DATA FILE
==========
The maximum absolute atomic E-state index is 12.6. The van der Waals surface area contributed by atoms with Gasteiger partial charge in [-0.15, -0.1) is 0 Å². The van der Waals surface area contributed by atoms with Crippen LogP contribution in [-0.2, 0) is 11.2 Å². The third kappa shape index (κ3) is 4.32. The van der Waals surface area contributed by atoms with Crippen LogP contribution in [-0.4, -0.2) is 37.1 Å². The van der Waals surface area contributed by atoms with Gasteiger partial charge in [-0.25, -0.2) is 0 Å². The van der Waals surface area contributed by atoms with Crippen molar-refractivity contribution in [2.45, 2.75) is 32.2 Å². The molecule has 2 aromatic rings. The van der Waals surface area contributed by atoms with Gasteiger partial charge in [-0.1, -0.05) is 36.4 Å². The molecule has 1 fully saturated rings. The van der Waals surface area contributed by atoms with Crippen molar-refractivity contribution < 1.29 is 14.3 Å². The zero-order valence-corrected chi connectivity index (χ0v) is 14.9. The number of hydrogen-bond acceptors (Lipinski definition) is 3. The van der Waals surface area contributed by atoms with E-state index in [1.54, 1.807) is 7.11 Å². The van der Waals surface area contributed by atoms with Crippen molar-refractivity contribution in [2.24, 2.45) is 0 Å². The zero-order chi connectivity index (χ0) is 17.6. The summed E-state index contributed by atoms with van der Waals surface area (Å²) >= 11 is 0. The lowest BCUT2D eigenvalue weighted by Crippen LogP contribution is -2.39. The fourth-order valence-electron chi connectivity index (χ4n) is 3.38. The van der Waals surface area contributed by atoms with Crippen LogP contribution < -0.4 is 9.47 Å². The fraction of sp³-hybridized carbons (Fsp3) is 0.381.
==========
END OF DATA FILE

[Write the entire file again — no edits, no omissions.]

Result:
The maximum absolute atomic E-state index is 12.6. The van der Waals surface area contributed by atoms with Gasteiger partial charge in [-0.15, -0.1) is 0 Å². The van der Waals surface area contributed by atoms with Crippen LogP contribution in [-0.2, 0) is 11.2 Å². The third kappa shape index (κ3) is 4.32. The van der Waals surface area contributed by atoms with Crippen LogP contribution in [-0.4, -0.2) is 37.1 Å². The van der Waals surface area contributed by atoms with Gasteiger partial charge in [-0.25, -0.2) is 0 Å². The van der Waals surface area contributed by atoms with Crippen molar-refractivity contribution in [2.45, 2.75) is 32.2 Å². The molecule has 2 aromatic rings. The van der Waals surface area contributed by atoms with Gasteiger partial charge in [-0.1, -0.05) is 36.4 Å². The molecule has 1 fully saturated rings. The van der Waals surface area contributed by atoms with Crippen molar-refractivity contribution < 1.29 is 14.3 Å². The zero-order valence-corrected chi connectivity index (χ0v) is 14.9. The number of hydrogen-bond acceptors (Lipinski definition) is 3. The van der Waals surface area contributed by atoms with E-state index in [1.54, 1.807) is 7.11 Å². The van der Waals surface area contributed by atoms with Crippen molar-refractivity contribution in [2.24, 2.45) is 0 Å². The zero-order chi connectivity index (χ0) is 17.6. The summed E-state index contributed by atoms with van der Waals surface area (Å²) >= 11 is 0. The lowest BCUT2D eigenvalue weighted by Crippen LogP contribution is -2.39. The fourth-order valence-electron chi connectivity index (χ4n) is 3.38. The van der Waals surface area contributed by atoms with Crippen LogP contribution < -0.4 is 9.47 Å². The fraction of sp³-hybridized carbons (Fsp3) is 0.381.